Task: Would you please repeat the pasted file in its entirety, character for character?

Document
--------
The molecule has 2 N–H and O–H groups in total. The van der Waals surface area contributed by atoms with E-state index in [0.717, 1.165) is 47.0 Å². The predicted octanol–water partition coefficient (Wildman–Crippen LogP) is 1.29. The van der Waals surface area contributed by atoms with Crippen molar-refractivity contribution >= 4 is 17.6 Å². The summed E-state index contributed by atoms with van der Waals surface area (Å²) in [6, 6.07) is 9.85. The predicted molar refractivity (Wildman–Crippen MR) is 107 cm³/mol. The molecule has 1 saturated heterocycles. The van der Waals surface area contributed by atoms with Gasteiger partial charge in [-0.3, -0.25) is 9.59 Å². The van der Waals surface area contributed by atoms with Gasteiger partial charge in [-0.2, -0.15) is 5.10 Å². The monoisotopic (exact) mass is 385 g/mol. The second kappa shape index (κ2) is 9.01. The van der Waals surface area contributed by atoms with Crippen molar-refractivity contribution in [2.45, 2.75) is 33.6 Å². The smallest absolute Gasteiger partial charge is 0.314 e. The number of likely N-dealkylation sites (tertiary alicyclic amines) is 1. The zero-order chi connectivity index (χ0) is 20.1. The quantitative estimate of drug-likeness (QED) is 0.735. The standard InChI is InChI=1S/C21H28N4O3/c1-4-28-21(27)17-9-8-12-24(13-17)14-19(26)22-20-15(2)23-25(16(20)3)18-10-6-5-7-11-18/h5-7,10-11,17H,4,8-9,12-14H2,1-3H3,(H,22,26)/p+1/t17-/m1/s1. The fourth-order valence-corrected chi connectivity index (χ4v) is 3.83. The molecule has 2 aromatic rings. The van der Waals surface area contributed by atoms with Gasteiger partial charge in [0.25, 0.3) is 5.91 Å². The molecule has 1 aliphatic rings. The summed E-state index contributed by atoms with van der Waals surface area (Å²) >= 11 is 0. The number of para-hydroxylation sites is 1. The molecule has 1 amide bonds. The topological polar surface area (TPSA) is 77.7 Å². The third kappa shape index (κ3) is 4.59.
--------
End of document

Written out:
The molecule has 2 N–H and O–H groups in total. The van der Waals surface area contributed by atoms with E-state index in [0.717, 1.165) is 47.0 Å². The predicted octanol–water partition coefficient (Wildman–Crippen LogP) is 1.29. The van der Waals surface area contributed by atoms with Crippen molar-refractivity contribution >= 4 is 17.6 Å². The summed E-state index contributed by atoms with van der Waals surface area (Å²) in [6, 6.07) is 9.85. The predicted molar refractivity (Wildman–Crippen MR) is 107 cm³/mol. The molecule has 1 saturated heterocycles. The van der Waals surface area contributed by atoms with Gasteiger partial charge in [-0.3, -0.25) is 9.59 Å². The van der Waals surface area contributed by atoms with Gasteiger partial charge in [-0.2, -0.15) is 5.10 Å². The monoisotopic (exact) mass is 385 g/mol. The second kappa shape index (κ2) is 9.01. The van der Waals surface area contributed by atoms with Crippen molar-refractivity contribution in [2.45, 2.75) is 33.6 Å². The smallest absolute Gasteiger partial charge is 0.314 e. The number of likely N-dealkylation sites (tertiary alicyclic amines) is 1. The zero-order chi connectivity index (χ0) is 20.1. The quantitative estimate of drug-likeness (QED) is 0.735. The standard InChI is InChI=1S/C21H28N4O3/c1-4-28-21(27)17-9-8-12-24(13-17)14-19(26)22-20-15(2)23-25(16(20)3)18-10-6-5-7-11-18/h5-7,10-11,17H,4,8-9,12-14H2,1-3H3,(H,22,26)/p+1/t17-/m1/s1. The fourth-order valence-corrected chi connectivity index (χ4v) is 3.83. The molecule has 2 aromatic rings. The van der Waals surface area contributed by atoms with Gasteiger partial charge in [0.25, 0.3) is 5.91 Å². The molecule has 1 aliphatic rings. The summed E-state index contributed by atoms with van der Waals surface area (Å²) >= 11 is 0. The number of para-hydroxylation sites is 1. The molecule has 1 amide bonds. The topological polar surface area (TPSA) is 77.7 Å². The third kappa shape index (κ3) is 4.59.